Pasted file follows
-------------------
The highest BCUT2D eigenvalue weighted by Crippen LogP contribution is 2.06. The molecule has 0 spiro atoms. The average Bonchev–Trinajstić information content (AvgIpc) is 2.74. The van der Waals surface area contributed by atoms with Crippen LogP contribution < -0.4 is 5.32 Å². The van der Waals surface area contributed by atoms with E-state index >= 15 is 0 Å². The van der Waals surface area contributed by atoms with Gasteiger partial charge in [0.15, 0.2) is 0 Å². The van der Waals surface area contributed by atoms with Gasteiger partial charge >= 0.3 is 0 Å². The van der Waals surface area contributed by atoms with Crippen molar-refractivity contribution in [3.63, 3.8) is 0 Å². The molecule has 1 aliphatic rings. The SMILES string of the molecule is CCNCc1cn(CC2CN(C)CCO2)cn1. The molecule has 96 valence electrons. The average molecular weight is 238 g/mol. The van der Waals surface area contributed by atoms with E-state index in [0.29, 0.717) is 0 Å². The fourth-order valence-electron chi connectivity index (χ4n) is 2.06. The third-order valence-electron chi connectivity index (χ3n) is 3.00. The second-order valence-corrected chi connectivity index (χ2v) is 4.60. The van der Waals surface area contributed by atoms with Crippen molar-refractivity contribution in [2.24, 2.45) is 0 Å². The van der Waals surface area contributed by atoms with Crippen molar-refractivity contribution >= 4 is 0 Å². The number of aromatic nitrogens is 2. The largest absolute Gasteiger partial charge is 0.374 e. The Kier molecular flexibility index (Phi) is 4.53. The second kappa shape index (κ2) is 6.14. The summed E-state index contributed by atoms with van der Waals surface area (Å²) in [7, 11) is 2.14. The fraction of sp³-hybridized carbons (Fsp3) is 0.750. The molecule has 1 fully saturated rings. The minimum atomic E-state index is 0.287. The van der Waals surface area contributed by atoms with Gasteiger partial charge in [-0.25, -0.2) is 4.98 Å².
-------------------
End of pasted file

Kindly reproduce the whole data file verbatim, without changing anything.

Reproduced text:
The highest BCUT2D eigenvalue weighted by Crippen LogP contribution is 2.06. The molecule has 0 spiro atoms. The average Bonchev–Trinajstić information content (AvgIpc) is 2.74. The van der Waals surface area contributed by atoms with Crippen LogP contribution < -0.4 is 5.32 Å². The van der Waals surface area contributed by atoms with E-state index >= 15 is 0 Å². The van der Waals surface area contributed by atoms with Gasteiger partial charge in [0.15, 0.2) is 0 Å². The van der Waals surface area contributed by atoms with Gasteiger partial charge >= 0.3 is 0 Å². The van der Waals surface area contributed by atoms with Crippen molar-refractivity contribution in [3.63, 3.8) is 0 Å². The molecule has 1 aliphatic rings. The SMILES string of the molecule is CCNCc1cn(CC2CN(C)CCO2)cn1. The molecule has 96 valence electrons. The average molecular weight is 238 g/mol. The van der Waals surface area contributed by atoms with E-state index in [0.29, 0.717) is 0 Å². The fourth-order valence-electron chi connectivity index (χ4n) is 2.06. The third-order valence-electron chi connectivity index (χ3n) is 3.00. The second-order valence-corrected chi connectivity index (χ2v) is 4.60. The van der Waals surface area contributed by atoms with Crippen molar-refractivity contribution in [2.24, 2.45) is 0 Å². The van der Waals surface area contributed by atoms with Crippen molar-refractivity contribution >= 4 is 0 Å². The number of aromatic nitrogens is 2. The largest absolute Gasteiger partial charge is 0.374 e. The Kier molecular flexibility index (Phi) is 4.53. The second kappa shape index (κ2) is 6.14. The summed E-state index contributed by atoms with van der Waals surface area (Å²) in [7, 11) is 2.14. The fraction of sp³-hybridized carbons (Fsp3) is 0.750. The molecule has 1 fully saturated rings. The minimum atomic E-state index is 0.287. The van der Waals surface area contributed by atoms with Gasteiger partial charge in [-0.25, -0.2) is 4.98 Å².